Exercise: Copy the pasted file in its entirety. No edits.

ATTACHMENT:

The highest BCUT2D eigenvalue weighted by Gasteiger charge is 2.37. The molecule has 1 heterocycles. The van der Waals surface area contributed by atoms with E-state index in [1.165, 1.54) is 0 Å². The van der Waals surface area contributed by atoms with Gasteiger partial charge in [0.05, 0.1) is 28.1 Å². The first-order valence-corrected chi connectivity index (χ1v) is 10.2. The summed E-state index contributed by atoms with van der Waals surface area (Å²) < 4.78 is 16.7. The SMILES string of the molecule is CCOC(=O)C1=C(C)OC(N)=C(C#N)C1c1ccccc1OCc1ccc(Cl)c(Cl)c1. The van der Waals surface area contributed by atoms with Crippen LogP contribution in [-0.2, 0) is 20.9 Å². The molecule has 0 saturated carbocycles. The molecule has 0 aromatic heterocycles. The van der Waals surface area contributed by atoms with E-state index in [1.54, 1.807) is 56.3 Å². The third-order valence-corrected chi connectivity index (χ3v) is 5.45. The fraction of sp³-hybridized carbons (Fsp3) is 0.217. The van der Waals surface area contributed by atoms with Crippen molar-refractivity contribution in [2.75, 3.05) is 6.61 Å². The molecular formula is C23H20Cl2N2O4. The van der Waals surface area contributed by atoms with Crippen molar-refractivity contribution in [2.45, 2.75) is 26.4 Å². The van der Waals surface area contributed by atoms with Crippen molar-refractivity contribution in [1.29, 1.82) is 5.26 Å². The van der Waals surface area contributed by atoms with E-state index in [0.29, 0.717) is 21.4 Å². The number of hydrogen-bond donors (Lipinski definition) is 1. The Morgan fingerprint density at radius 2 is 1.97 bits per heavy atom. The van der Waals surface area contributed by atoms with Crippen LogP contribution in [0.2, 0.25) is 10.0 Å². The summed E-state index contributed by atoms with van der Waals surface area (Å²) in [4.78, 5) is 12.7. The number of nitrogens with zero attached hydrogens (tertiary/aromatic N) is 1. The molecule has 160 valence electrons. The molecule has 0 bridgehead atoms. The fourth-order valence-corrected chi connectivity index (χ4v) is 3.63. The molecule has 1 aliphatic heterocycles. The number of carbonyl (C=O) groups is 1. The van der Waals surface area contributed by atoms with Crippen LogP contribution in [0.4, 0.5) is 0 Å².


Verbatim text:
The highest BCUT2D eigenvalue weighted by Gasteiger charge is 2.37. The molecule has 1 heterocycles. The van der Waals surface area contributed by atoms with E-state index in [1.165, 1.54) is 0 Å². The van der Waals surface area contributed by atoms with Gasteiger partial charge in [0.05, 0.1) is 28.1 Å². The first-order valence-corrected chi connectivity index (χ1v) is 10.2. The summed E-state index contributed by atoms with van der Waals surface area (Å²) < 4.78 is 16.7. The SMILES string of the molecule is CCOC(=O)C1=C(C)OC(N)=C(C#N)C1c1ccccc1OCc1ccc(Cl)c(Cl)c1. The van der Waals surface area contributed by atoms with Crippen LogP contribution in [-0.2, 0) is 20.9 Å². The molecule has 0 saturated carbocycles. The molecule has 0 aromatic heterocycles. The van der Waals surface area contributed by atoms with E-state index in [1.54, 1.807) is 56.3 Å². The third-order valence-corrected chi connectivity index (χ3v) is 5.45. The fraction of sp³-hybridized carbons (Fsp3) is 0.217. The van der Waals surface area contributed by atoms with Crippen molar-refractivity contribution in [2.75, 3.05) is 6.61 Å². The molecular formula is C23H20Cl2N2O4. The van der Waals surface area contributed by atoms with Crippen molar-refractivity contribution in [2.45, 2.75) is 26.4 Å². The van der Waals surface area contributed by atoms with Crippen molar-refractivity contribution in [1.29, 1.82) is 5.26 Å². The van der Waals surface area contributed by atoms with E-state index in [0.29, 0.717) is 21.4 Å². The number of hydrogen-bond donors (Lipinski definition) is 1. The Morgan fingerprint density at radius 2 is 1.97 bits per heavy atom. The van der Waals surface area contributed by atoms with Crippen LogP contribution in [0.2, 0.25) is 10.0 Å². The summed E-state index contributed by atoms with van der Waals surface area (Å²) in [4.78, 5) is 12.7. The number of nitrogens with zero attached hydrogens (tertiary/aromatic N) is 1. The molecule has 160 valence electrons. The molecule has 0 bridgehead atoms. The fourth-order valence-corrected chi connectivity index (χ4v) is 3.63. The molecule has 1 aliphatic heterocycles. The number of carbonyl (C=O) groups is 1. The van der Waals surface area contributed by atoms with Crippen LogP contribution in [0.4, 0.5) is 0 Å².